Less than a year ago Pennsylvania’s state government offered Amazon billions in tax incentives to bring its HQ-2 location here. Amazon said no. But, when the commerce giant decided to open a new fulfillment center in Allegheny County after praising Pennsylvania as key to their ability to fulfill their shipping requirements for the region, the state was again ready with tax credits. This time $1.6 million.
But why would a mere $1.6 million tax incentive sway the third biggest company in the world to expand in Pennsylvania when several billion could not? The answer: it wouldn’t.
According to a study from the Upjohn Institute for Employment Research, tax incentives only influence decisions such as a business’ location in about 2-25% of the time. In Pennsylvania, the Independent Fiscal Office (IFO) found that 95% of jobs that benefited from a job creation tax credit would have been created regardless.
In other words, Amazon is collecting taxpayer funded rewards for decisions they would have made anyways.
Regardless of this evidence, Pennsylvania keeps giving away citizens' money. In the 2019-20 budget year, Pennsylvania will spend over $729 million on incentives, otherwise known as corporate welfare. This number represents a slight reduction from last year but is still a substantial burden.
Another example is the Film Production Tax Credit, which will total $70 million this year. A report by the Independent Fiscal Office found that for every dollar in credit, the Commonwealth receives only $0.14 in economic activity. Put another way, this tax credit will lose the Commonwealth over $60 million in 2019-20.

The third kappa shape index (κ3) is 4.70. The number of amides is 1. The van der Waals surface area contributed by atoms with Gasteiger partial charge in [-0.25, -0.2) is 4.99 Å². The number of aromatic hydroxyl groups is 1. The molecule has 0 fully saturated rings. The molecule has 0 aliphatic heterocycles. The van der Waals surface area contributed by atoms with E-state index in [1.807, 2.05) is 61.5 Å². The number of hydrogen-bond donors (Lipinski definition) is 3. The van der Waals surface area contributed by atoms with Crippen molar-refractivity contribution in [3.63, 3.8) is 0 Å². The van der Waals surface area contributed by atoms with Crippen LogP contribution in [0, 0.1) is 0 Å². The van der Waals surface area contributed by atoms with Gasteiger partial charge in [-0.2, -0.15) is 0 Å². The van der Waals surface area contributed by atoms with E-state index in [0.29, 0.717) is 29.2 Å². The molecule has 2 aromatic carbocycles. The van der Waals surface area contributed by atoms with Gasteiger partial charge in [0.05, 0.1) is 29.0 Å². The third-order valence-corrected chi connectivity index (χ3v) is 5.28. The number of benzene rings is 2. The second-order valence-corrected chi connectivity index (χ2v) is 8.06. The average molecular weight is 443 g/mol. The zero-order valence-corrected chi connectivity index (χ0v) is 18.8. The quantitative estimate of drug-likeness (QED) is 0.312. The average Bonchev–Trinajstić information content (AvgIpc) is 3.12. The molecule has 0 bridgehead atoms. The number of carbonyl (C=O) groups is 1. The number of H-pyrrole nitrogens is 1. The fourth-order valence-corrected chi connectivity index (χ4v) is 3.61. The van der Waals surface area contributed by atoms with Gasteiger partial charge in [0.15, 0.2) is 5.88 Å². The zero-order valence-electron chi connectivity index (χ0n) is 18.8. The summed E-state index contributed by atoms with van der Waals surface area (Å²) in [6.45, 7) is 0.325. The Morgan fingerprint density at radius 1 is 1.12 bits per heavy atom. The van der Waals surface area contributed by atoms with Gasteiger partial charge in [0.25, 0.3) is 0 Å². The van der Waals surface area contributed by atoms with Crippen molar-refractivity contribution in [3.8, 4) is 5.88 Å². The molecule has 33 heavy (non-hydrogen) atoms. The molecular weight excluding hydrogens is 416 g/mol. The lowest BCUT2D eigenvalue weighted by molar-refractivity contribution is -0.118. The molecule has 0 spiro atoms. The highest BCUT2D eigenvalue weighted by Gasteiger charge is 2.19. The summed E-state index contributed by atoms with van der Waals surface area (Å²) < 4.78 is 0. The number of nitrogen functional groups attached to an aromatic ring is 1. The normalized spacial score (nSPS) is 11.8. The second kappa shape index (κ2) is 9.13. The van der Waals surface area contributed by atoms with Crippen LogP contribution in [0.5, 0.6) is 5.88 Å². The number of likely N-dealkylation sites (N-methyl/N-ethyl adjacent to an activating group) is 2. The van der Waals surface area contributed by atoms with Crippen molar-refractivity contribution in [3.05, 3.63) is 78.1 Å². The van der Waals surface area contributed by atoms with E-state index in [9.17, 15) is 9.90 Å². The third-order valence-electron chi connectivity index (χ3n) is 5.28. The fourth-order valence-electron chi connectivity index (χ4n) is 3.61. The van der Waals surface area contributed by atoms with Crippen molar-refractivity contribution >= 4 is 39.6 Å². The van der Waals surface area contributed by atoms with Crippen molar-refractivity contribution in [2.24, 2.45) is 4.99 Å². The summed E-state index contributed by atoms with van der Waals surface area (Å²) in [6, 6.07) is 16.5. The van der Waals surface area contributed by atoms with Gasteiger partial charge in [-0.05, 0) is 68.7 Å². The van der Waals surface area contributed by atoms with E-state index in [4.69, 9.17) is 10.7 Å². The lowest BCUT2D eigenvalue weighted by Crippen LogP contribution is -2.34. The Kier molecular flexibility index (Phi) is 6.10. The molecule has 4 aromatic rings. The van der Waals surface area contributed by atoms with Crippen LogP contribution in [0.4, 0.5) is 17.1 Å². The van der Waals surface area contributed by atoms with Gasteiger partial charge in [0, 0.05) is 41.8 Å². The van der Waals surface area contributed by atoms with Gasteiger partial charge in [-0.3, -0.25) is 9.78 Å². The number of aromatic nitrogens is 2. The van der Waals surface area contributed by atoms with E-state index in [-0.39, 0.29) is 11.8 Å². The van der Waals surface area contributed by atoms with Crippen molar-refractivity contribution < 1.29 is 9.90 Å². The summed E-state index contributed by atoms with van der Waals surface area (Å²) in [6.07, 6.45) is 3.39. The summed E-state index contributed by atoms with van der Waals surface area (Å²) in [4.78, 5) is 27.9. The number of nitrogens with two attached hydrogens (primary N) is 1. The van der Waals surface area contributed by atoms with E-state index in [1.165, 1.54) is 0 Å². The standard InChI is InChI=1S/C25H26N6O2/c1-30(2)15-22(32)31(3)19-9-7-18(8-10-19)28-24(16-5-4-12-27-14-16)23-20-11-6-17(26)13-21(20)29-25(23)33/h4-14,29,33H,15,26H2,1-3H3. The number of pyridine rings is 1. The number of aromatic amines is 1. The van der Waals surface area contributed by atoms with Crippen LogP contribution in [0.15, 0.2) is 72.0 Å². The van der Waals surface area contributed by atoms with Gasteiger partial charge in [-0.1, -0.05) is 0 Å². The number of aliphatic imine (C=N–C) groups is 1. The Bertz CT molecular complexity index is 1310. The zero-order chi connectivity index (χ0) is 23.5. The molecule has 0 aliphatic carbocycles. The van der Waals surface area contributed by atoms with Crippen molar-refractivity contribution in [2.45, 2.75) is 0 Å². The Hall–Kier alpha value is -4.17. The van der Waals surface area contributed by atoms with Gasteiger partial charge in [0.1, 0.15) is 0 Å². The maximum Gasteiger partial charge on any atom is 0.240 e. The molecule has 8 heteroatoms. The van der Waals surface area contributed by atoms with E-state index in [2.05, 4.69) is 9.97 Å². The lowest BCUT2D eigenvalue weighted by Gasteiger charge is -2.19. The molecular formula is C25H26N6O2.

Pennsylvania must stop these wasteful schemes. Instead of giving well-lawyered or huge multinationals special treatment, why doesn’t our state government do what’s fair and give every single business in Pennsylvania a bit of a break? Not only does the mom and pop shop down the street deserve to at least pay the same taxes as Amazon, they deserve to not pay one of the highest business taxes in the nation.
If Pennsylvania were to eliminate its corporate welfare, the savings could be used to reduce the corporate net income tax (CNIT) by more than 2 percentage points from 9.99% to 7.84%, and take the state from the third highest tax to the 16th. A high CNIT is like a ball and chain on a state economy. Its reduction is shown to increase investment, increase jobs, and spur economic growth.
If Pennsylvania’s political leaders want to boost our state’s economic growth and ensure workers have good jobs, then they need to try something new. Reducing the state’s CNIT rate through cutting corporate welfare along with comprehensive state tax reform is the answer.